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Keshavrao Date

Director
  • Real Name: Keshavrao Trymbak Date
  • Born: 28 September, 1889 (the date varies per source) (Ratnagiri)
  • Died: 13 September, 1971 (Bombay)
  • Primary Cinema: Marathi
  • Parents: Yesubai
  • Spouse: Ramabai
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Film and stage actor, director, writer and radio artiste, Keshavrao Date worked in both silent movies and sound films in Marathi and Hindi. He is known for films such as Kunku (1937), Shejari (1941), Dr Kotnis Ki Amar Kahani (1946), Jhanak Jhanak Payal Baaje (1955), Navrang (1959) and Geet Gaya Patharon Ne (1964). He also directed films such as Kisise Na Kehna (1942), Andhon Ki Duniya (1947), and Maali or Mali in Hindi (1944) and its Marathi version Bhakticha Mala (1944). 

Born in Adivare village in Ratnagiri district in September 1889, he lost his father when he was just five years of age. Extreme poverty saw Keshavrao leave for Bombay to earn a livelihood, working initially as a compounder. It was watching the plays of Maharashtra Natak Mandali that fuelled in him a desire to become an actor. He joined an amateur theatre company and later, via the mediation of a well-wisher, joined the Maharashtra Natak Mandali on 20 May, 1907.

He played the role of Kichka’s wife Ratnaprabha in Krishnaji Prabhakar Khadilkar’s play Kichkavadh in 1908. Closely observing the work of Ganapatrao Bhagwat in the play, Keshavrao imbibed from him the fundamentals of acting, including how to approach a role, and the discipline required to live each role on stage. He also learnt considerably from the owner of Maharashtra Natak Mandali - Trimbakrao Karkhanis as well as the playwright Khadilkar.

Keshavrao graduated to playing lead roles on stage after essaying some female roles in Maharashtra Natak Mandali plays. Some of his prominent roles include that of Jayant in the play Premasanyas, Harishchandra in the play Satvapariksha, Vrindavan in Punyaprabhav and Vichitra in Vichitralila.

In time, Keshavrao became a partner of Maharashtra Natak Mandali in the year 1919. In the 1920s, he essayed roles of Ganoji Shirke in Bebandshahi, Kavishwar in Khadashtak and Ram in Swatimatsar onstage. Post retiring from the Maharashtra Natak Mandali partnership, he acted in plays of the Samarth Natak Mandali and Natyamanvantar from 1920 to 1934. Also an excellent drama teacher, he combined the professions of both actor and playwright, developing a reputation for artistic success and professionalism.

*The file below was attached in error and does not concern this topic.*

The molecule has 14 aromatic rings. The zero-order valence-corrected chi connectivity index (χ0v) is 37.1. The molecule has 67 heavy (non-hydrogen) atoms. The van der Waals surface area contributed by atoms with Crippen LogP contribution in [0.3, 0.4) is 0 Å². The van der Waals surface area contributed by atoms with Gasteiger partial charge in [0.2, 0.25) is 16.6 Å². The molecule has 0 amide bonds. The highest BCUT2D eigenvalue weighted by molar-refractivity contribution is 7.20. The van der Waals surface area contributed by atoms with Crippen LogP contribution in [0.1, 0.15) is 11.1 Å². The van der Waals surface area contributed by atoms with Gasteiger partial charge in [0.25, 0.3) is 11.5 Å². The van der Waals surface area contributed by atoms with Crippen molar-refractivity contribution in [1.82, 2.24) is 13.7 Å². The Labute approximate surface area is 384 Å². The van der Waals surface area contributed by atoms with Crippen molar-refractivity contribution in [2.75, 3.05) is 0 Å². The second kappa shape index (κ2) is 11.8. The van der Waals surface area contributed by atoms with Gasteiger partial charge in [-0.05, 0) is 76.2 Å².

His role in the play Andhalyanchi Shala in 1933 won him rave reviews. Subsequently, the advent of talkies saw Keshavrao entering the film industry. He acted in Prabhat Film Company's Amrutmanthan (1935), Kunku (1937) and Shejari (1941), as well as in Baburao Painter's Shalini Cinetone's Savkari Pash (1936). His acting in the Marathi film Kunku set a high standard on the silver screen. He followed it with another sterling performance in Prabhat Film Company's Shejari (1941). Keshavrao played a pivotal role in well-known producer and director V Shantaram’s Rajkamal Kalamandir as Shantaram’s colleague and advisor from 1942 to 1967. His role in the Rajkamal film Jhanak Jhanak Payal Baaje was particularly popular. He also acted in Shantaram's Dr Kotnis Ki Amar Kahani, Navrang (1959) and Geet Gaya Patharon Ne (1964).

Keshavrao also directed four films, namely Kisise Na Kehna (1942), Andhon Ki Duniya (1947), and Mali in Hindi (1944) and its Marathi version Bhakticha Mala (1944). Mali and Bhakticha Mala were produced by V Shantaram under his new banner Rajkamal Kalamandir.

Alongside films, Keshavrao continued to be involved with theatre. His directorial Bhaubandaki for Mumbai Marathi Sahitya Sangh won the first prize in 1954 in Delhi. His performance in the play Sawai Madhavrao Yancha Mrityu brought the tragedy to life, as he played the role of Keshavshastra. He was the director of the play Shiv Sambhav performed by the drama branch of Rajkamal Kalamandira on the day of establishment of the state of Maharashtra (May 1, 1960) at Shivneri. Keshavrao was awarded the President's Medal of the Sangeet Natak Academy in 1964 for his outstanding contribution to theatre.

He passed away on September 13, 1971 in Bombay. He was 82.